Instead Dumars did the opposite by immediately overspending on underwhelming talent.
He agreed to terms with Charlie Villanueva a 5-year, $35 million deal on July 2, one day after teams are allowed to begin negotiating with players. Villanueva, a power forward, is known for being a poor defender and rebounder. With Detroit in need of a big man to provide a presence inside, Dumars instead rushed to sign a player who's been coming off the bench this season and has the 4th highest salary on the team.
That same day Dumars also agreed to terms with Ben Gordon on a 5-year, $55 million deal. Gordon is an undersized shooting guard similar to the departed Iverson who never fit in well playing next to Rodney Stuckey, the player who this team is supposed to be built around, and couldn't coexist with Hamilton. Gordon has only started 17 games this season in 62 total appearances and has the 3rd highest salary on the team.
Let's do a quick recap.
Dumars extends Hamilton until he turns 35. The very same day he trades Billups to start the rebuilding process. He follows this up by overpaying for two players that have started a total of 33 times in 139 appearances this season and are terrible defensively. One of them (Gordon) replicates the exact kind of player that proved to be an ill fit in the backcourt last season and also ensures that 2 of the 3 highest paid players are shooting guards.
The results have been catastrophic as the Pistons have dropped to 26-55 on the season good for 13th in the East and will miss the playoffs for the first time since 2001. Stuckey has regressed, shooting worse overall from the field and three point range. He's also been worse defensively this year with the team allowing 112 points per 100 possessions this year when he's on the court versus a mark of 110 points given up per 100 possessions last year.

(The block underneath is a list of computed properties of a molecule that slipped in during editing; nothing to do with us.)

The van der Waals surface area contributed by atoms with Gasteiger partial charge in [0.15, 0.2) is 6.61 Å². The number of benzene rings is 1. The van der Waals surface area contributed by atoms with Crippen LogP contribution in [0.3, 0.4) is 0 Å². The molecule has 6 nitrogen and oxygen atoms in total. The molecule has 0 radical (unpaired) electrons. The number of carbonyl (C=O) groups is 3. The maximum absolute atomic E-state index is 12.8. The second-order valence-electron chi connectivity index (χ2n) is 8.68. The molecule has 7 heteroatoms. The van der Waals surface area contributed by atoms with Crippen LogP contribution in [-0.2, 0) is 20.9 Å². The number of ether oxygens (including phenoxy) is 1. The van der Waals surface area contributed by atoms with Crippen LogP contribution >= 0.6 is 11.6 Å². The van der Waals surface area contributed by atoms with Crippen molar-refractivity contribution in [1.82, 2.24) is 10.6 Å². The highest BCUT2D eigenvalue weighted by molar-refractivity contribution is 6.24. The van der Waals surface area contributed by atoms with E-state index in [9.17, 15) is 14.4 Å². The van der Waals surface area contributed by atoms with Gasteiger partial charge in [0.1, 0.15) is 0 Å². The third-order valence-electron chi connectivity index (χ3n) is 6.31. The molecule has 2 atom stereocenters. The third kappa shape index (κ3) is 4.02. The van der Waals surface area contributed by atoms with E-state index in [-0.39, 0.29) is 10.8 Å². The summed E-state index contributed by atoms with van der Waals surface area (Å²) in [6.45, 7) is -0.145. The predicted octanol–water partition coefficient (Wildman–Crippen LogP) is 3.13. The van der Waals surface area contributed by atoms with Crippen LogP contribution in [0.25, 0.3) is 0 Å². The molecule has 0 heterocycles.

Gordon's numbers are below his career averages in field goal and three point percentage, points, rebounds and assists.
With three of their best offensive players struggling through poor seasons it's no wonder the Pistons have faltered and the blame for this disaster lies squarely on Joe Dumars. Dumars has built a championship squad before and deserves the opportunity to fix his mistakes, but with little immediate cap flexibility, a number of undeserving players signed to long-term contracts and a likely expensive contract extension for Rodney Stuckey coming at the end of next season there are numerous challenges in rebuilding this team.
Dumars will have a valuable lottery pick this year in an extremely deep draft and will have the expiring contract of Tayshaun Prince next year to dangle for teams looking for cap relief. While the Pistons have the opportunity to improve through trades and the draft, Dumars struck out in his personnel decisions last summer and has the Pistons franchise now firmly behind the 8 ball as they continue to rebuild.